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Don't Be Silly, Let's Beat Philly

Posted By Greg Prince On August 30, 2005 @ 8:31 am In Main Page | Comments Disabled

There's one silly story going around that's getting loads of attention and one fascinating story that should be obvious but has gone generally unreported.

The silly story regards Steve Trachsel and his place in the rotation. Oh yawn. Please, Steve, you couldn't be any more boring if you tried. And goodness knows you've tried.

You pitched a two-hitter over eight innings? Great. We loved it. We'd love to see you do it again. And you know what? We'll get the chance to see you try.

Why, oh why must so many fans and reporters have the attention span of a tick (apologies to ticks) and get distracted by this stuff? Why is every possible move that Willie Randolph might and often make doesn't so relentlessly skewered before it's shown to work, not work or never take place? Are we really that incapable of entertaining ourselves on off-days?

Let's think back to the big story of spring training, that David Wright is going to bat eighth. That's what Willie said. That was the law. And immediately Willie Randolph was an idiot.

How many times has David Wright batted eighth? Go grab yourself a doughnut and find the answer. The only thing Randolph did, really, was not anoint David Wright the second coming of Rod Carew. He let him get comfortable. He took the pressure off. He said this is a kid and we're not going to lean on him…yet. Now it's late August, we're in a pennant race and we're leaning on David Wright. David Wright was just named National League Player of the Week. I'm sure he's been anointed Human of the Millennium in some quarters.

Is it possible that Willie knew what he was doing?

Hey, remember fretting over Roberto Hernandez's inclusion in the Mets' bullpen? How about going apoplectic over the idea that the Mets would even consider Roberto Hernandez for the bullpen? It's an affront to progressive thinking! The Mets are operating in the 13th century! Why isn't Heath Bell closing?

Well, not every veteran reliever is going to contribute. DeJean didn't. Aybar didn't. Matthews didn't. But Hernandez did. He wasn't them. Nobody's not worth a look. It doesn't have to wreck an organizational philosophy to conjure a few things up on the fly. What's that bit about foolish consistency, hobgoblins and little minds? I don't understand why Roberto was dismissed out of hand before he ever threw a pitch or why Heath was hailed so quickly (and may he someday validate it). Why is the favorite player of so many Mets fans the one they've never or hardly seen?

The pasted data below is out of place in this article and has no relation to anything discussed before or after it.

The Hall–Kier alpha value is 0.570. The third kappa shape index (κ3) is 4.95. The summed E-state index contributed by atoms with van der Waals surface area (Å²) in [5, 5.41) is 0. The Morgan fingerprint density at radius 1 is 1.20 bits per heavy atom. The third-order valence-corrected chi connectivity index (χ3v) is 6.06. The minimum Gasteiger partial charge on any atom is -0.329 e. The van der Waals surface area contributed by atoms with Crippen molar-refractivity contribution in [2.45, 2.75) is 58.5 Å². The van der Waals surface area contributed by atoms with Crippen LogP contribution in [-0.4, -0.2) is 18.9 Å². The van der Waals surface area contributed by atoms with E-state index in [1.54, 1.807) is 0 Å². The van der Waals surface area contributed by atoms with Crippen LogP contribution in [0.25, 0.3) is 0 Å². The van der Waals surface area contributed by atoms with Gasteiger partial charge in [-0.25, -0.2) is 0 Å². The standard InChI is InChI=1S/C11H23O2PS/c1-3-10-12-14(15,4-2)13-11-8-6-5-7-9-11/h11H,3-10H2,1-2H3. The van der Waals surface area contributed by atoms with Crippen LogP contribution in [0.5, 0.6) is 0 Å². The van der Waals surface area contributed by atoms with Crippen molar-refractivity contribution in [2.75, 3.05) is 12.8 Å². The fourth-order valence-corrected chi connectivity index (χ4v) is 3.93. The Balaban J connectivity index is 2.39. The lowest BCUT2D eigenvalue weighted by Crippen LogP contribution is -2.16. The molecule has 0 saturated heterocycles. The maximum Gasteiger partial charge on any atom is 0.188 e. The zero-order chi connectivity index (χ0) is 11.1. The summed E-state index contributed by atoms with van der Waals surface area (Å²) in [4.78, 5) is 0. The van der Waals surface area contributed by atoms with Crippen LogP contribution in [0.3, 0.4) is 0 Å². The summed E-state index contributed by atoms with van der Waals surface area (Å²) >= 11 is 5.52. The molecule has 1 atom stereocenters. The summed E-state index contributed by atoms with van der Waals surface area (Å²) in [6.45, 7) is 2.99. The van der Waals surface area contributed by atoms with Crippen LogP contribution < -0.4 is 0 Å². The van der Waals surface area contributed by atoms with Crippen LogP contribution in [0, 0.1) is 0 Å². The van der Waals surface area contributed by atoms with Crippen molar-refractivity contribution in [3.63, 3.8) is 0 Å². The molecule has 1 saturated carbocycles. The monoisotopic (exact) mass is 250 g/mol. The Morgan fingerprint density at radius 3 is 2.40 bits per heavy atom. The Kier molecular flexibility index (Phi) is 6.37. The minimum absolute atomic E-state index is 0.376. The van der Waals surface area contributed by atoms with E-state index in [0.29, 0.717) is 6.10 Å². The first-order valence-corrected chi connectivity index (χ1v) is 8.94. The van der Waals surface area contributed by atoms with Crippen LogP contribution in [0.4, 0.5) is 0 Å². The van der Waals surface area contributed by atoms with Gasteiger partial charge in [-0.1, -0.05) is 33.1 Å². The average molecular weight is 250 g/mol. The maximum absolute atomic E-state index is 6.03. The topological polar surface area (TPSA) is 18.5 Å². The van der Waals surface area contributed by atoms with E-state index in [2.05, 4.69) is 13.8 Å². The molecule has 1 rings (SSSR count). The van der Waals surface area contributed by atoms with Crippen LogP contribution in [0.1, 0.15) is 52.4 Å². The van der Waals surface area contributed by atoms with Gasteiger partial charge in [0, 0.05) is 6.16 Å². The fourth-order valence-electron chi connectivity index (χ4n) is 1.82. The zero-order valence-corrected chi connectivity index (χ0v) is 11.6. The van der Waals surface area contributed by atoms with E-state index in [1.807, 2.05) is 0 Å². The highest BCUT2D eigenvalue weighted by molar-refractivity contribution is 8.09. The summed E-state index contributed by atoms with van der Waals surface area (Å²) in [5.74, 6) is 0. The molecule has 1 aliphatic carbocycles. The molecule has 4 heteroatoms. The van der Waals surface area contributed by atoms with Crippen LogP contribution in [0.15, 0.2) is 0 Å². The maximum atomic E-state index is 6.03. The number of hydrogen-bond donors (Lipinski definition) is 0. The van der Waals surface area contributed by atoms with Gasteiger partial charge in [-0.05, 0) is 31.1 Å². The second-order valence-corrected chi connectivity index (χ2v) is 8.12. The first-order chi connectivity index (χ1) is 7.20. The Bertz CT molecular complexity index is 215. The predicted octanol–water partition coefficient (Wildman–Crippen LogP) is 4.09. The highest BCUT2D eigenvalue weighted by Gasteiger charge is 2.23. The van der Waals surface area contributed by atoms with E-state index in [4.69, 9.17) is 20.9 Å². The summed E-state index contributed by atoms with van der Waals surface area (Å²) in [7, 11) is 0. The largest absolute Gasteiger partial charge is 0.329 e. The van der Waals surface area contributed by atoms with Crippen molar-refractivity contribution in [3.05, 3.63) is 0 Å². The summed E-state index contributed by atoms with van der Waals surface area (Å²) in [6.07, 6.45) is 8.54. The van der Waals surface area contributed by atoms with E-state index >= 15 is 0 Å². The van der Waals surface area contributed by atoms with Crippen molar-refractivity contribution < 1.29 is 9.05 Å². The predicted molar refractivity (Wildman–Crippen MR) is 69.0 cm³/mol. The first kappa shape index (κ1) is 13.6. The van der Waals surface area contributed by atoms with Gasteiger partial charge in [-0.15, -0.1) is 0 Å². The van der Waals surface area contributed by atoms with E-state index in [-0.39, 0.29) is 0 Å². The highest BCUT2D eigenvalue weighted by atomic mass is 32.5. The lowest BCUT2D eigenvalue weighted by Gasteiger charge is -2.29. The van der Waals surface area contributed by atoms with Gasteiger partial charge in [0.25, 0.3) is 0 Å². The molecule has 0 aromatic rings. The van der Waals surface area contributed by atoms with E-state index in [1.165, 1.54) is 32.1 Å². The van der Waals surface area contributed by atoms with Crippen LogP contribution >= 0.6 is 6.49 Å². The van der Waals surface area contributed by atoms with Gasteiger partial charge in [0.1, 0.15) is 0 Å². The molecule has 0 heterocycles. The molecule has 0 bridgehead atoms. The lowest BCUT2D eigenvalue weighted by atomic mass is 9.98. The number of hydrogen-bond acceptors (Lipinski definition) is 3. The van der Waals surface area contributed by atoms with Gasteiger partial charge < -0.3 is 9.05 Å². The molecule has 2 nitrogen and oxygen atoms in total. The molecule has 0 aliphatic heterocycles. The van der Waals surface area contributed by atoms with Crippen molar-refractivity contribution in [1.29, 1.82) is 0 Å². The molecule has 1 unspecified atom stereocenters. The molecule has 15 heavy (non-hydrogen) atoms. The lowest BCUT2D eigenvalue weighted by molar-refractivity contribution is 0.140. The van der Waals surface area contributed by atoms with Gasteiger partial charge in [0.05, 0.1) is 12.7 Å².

Lineup…bullpen…rotation now. The Mets are out of their minds for not dumping Zambrano for Trachsel. That's because Victor Zambrano has had a couple of bad games mixed in with mostly good ones (and had the gall to be traded for the greatest pitcher almost no Mets fan ever saw) across the balance of an entire season and Steve Trachsel — when did he become the peepul's cherce? — had one very good start after back surgery.

Blame Jae Seo for blowing the precious order that we apparently all crave. He was supposed to be a stopgap. He wasn't supposed to make himself indispensable (I'll be the first to admit surprise/shock at his staying power). If he's not going anywhere, and we know the three high-priced vets who have been healthy most of the year aren't, what are you gonna do?

You're gonna do what you can do. You're not gonna give up on Zambrano just because his existence waves a red flag at so many fans. There's a reason they keep stats like how each pitcher does in each ballpark against each team. If you have evidence that Victor Zambrano is superstudly against the Marlins at Your Name Here Stadium then why wouldn't you use him? Granted, he's a better candidate for middle or long relief than Trachsel, but sayeth Herm Edwards, you play to win the game and, to put it in a baseball context, you start so you don't have to use long or middle relief. (Don't make me quote football guys again.) Plus we're hours removed from roster expansion. Some guy we never saw will be recalled and be the best pitcher ever if we need him to be.